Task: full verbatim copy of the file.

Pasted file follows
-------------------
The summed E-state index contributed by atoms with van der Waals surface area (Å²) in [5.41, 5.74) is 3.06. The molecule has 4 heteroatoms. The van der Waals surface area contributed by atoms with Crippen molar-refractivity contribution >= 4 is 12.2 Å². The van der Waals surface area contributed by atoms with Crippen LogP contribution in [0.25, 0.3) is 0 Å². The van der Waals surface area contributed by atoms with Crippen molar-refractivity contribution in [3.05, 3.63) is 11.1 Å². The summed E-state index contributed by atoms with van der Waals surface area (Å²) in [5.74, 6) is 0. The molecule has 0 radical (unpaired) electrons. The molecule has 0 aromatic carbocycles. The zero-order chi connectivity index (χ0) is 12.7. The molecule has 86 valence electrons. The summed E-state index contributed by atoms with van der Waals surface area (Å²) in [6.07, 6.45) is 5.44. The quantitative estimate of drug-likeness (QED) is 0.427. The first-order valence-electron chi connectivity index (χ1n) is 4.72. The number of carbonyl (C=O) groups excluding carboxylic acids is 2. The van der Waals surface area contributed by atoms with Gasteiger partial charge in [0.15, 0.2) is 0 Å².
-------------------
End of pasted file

The summed E-state index contributed by atoms with van der Waals surface area (Å²) in [5.41, 5.74) is 3.06. The molecule has 4 heteroatoms. The van der Waals surface area contributed by atoms with Crippen molar-refractivity contribution >= 4 is 12.2 Å². The van der Waals surface area contributed by atoms with Crippen LogP contribution in [0.25, 0.3) is 0 Å². The van der Waals surface area contributed by atoms with Crippen molar-refractivity contribution in [3.05, 3.63) is 11.1 Å². The summed E-state index contributed by atoms with van der Waals surface area (Å²) in [5.74, 6) is 0. The molecule has 0 radical (unpaired) electrons. The molecule has 0 aromatic carbocycles. The zero-order chi connectivity index (χ0) is 12.7. The molecule has 86 valence electrons. The summed E-state index contributed by atoms with van der Waals surface area (Å²) in [6.07, 6.45) is 5.44. The quantitative estimate of drug-likeness (QED) is 0.427. The first-order valence-electron chi connectivity index (χ1n) is 4.72. The number of carbonyl (C=O) groups excluding carboxylic acids is 2. The van der Waals surface area contributed by atoms with Gasteiger partial charge in [0.15, 0.2) is 0 Å².